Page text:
However, he noted that among the districts he had selected for comparison, VISD had the second-highest teacher salaries — with only Bainbridge Island’s exceeding VISD’s — as well as the lowest fund balance in the group.

To reduce labor costs, and allow the district to remain solvent, Kuper recommended reducing district staff by 6.9 full-time employed (FTE) positions, and correspondingly raising class sizes in secondary grades to 28 students, up from the current 25 students.

On Monday, Superintendent Slade McSheehy said in an email that he did not know if the RIF resolution to be presented to the board would still implement the suggestion to reduce 6.9 FTE positions. However, he hinted the number might be higher, because Kuper’s recommendation had calculated the state-funded cost of living adjustments (COLA) to teachers and other staffers based on inflation rates at the time.

District blames state for funding woes

In communications regarding VISD’s upcoming reduction in force, as well as an October op-ed in The Beachcomber written in response to the WASA report, McSheehy and the school board have been vocal in placing the blame for the district’s budget woes on the state’s inadequacies in funding basic education.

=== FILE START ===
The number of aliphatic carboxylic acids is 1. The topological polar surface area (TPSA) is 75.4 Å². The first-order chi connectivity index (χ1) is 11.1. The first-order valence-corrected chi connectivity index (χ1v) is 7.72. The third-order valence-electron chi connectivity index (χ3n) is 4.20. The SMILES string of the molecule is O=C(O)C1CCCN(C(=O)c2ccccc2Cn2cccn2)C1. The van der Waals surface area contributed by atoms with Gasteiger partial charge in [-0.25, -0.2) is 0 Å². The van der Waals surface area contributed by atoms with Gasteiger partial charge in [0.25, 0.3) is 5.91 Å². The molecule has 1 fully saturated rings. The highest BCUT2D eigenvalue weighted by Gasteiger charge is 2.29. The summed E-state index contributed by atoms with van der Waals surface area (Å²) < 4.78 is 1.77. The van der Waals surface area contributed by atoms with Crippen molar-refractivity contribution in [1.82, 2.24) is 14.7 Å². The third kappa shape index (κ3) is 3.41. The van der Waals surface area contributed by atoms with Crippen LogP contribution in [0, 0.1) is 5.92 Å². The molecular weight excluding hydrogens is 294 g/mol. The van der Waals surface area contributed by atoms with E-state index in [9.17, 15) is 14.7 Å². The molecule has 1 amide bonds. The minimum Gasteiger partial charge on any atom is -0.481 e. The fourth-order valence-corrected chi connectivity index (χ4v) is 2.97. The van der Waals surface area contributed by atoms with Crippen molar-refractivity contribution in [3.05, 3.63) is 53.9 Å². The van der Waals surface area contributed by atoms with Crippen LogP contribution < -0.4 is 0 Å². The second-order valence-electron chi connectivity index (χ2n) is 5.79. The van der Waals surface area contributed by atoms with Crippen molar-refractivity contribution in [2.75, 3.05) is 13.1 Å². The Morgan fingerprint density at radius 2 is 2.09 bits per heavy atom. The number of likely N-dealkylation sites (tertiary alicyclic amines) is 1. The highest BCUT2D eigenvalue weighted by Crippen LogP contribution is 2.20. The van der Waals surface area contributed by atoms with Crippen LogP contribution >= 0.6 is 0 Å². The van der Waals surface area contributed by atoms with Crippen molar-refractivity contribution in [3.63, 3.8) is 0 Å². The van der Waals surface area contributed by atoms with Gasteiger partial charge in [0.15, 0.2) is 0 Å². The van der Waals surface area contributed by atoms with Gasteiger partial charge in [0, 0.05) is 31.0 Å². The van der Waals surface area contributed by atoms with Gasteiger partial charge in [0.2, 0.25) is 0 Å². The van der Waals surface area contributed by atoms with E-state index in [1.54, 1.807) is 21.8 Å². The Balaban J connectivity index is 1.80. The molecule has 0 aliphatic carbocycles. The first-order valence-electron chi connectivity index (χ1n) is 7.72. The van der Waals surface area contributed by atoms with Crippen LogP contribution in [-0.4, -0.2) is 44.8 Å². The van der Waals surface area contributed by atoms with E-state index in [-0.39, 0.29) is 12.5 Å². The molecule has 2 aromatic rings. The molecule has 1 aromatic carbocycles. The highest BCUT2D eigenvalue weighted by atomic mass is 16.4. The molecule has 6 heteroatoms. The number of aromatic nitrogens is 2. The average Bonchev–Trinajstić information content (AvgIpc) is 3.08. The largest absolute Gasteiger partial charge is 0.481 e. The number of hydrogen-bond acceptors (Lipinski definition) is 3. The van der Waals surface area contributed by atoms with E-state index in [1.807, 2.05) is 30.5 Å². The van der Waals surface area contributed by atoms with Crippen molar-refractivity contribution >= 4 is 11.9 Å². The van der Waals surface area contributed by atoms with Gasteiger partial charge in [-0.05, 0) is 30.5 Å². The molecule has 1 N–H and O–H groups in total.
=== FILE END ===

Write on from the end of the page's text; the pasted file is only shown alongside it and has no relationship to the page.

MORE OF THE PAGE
This state’s model, they have explained, only pays for approximately 80 percent of all VISD staff. Additional teachers, para-educators, custodians, and specialized services such as nursing, counseling, and special education are not fully funded by the state, and instead must be funded by grants or levies. Additionally, they have said, VISD only receives state cost-of-living adjustments for state-funded positions, accounting for only 80 percent of the district’s staff.

McSheehy and board members have also regularly pointed out that VISD’s state “regionalization rate” — assigned by the state as an adjustment for local housing costs — is set by the state at 12 percent.

”We are surrounded by districts in King and Kitsap Counties with regionalization rates of 18% which makes it extremely difficult to attract and retain highly qualified staff at all levels with competitive salaries,” McSheehy and the board wrote, in their op-ed.

In an email exchange with The Beachcomber on Monday, McSheehy detailed progress by the district in addressing the regionalization issue, saying VISD was now liaising with two other similarly disadvantaged districts, Federal Way and Bethel. He also said that he and board member Zabette Macomber had recently met or planned to meet directly with Vashon’s legislators about the issue.

In the district’s recent communication about the impending staff cuts, McSheehy also urged islanders to get involved.

“I look forward to continuing to expand the great collaboration we have with our school community as we work together to create solvency and sustainability in our schools,” he said.

The email included an invitation to islanders to take part “in a collective action that will result in the state legislature fully funding basic education.” Those interested in letter-writing to state representatives or taking part in an organized visit to the state capitol were urged to complete a form at